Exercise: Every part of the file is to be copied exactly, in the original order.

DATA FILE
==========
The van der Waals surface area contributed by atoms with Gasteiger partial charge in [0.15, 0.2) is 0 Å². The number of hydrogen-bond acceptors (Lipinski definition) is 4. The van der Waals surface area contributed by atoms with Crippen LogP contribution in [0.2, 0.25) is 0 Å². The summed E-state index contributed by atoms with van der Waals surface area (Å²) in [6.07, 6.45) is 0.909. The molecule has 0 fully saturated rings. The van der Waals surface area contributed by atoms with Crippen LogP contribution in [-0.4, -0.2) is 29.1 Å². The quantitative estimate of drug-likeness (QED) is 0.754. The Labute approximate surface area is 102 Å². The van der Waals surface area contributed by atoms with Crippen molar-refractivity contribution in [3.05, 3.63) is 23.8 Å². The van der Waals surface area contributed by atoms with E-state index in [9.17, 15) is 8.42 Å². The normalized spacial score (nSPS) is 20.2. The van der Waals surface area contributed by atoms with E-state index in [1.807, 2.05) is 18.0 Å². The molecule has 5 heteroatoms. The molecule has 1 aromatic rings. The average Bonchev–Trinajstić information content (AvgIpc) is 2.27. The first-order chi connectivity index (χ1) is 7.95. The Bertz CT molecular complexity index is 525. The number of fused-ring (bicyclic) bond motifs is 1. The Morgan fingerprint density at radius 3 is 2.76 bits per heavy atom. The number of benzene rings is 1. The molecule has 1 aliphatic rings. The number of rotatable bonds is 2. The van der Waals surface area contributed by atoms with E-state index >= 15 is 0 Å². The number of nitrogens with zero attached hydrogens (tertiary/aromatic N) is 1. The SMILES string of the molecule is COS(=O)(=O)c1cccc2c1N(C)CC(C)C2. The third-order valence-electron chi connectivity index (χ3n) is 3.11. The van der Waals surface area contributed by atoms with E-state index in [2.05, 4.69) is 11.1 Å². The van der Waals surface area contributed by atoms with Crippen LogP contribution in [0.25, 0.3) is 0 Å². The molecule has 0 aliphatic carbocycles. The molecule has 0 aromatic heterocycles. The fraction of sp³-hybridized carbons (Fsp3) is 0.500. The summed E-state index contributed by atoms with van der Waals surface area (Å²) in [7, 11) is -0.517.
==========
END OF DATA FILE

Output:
The van der Waals surface area contributed by atoms with Gasteiger partial charge in [0.15, 0.2) is 0 Å². The number of hydrogen-bond acceptors (Lipinski definition) is 4. The van der Waals surface area contributed by atoms with Crippen LogP contribution in [0.2, 0.25) is 0 Å². The summed E-state index contributed by atoms with van der Waals surface area (Å²) in [6.07, 6.45) is 0.909. The molecule has 0 fully saturated rings. The van der Waals surface area contributed by atoms with Crippen LogP contribution in [-0.4, -0.2) is 29.1 Å². The quantitative estimate of drug-likeness (QED) is 0.754. The Labute approximate surface area is 102 Å². The van der Waals surface area contributed by atoms with Crippen molar-refractivity contribution in [3.05, 3.63) is 23.8 Å². The van der Waals surface area contributed by atoms with E-state index in [9.17, 15) is 8.42 Å². The normalized spacial score (nSPS) is 20.2. The van der Waals surface area contributed by atoms with E-state index in [1.807, 2.05) is 18.0 Å². The molecule has 5 heteroatoms. The molecule has 1 aromatic rings. The average Bonchev–Trinajstić information content (AvgIpc) is 2.27. The first-order chi connectivity index (χ1) is 7.95. The Bertz CT molecular complexity index is 525. The number of fused-ring (bicyclic) bond motifs is 1. The Morgan fingerprint density at radius 3 is 2.76 bits per heavy atom. The number of benzene rings is 1. The molecule has 1 aliphatic rings. The number of rotatable bonds is 2. The van der Waals surface area contributed by atoms with E-state index >= 15 is 0 Å². The number of nitrogens with zero attached hydrogens (tertiary/aromatic N) is 1. The SMILES string of the molecule is COS(=O)(=O)c1cccc2c1N(C)CC(C)C2. The third-order valence-electron chi connectivity index (χ3n) is 3.11. The van der Waals surface area contributed by atoms with E-state index in [2.05, 4.69) is 11.1 Å². The van der Waals surface area contributed by atoms with Crippen LogP contribution in [0.25, 0.3) is 0 Å². The molecule has 0 aliphatic carbocycles. The molecule has 0 aromatic heterocycles. The fraction of sp³-hybridized carbons (Fsp3) is 0.500. The summed E-state index contributed by atoms with van der Waals surface area (Å²) in [7, 11) is -0.517.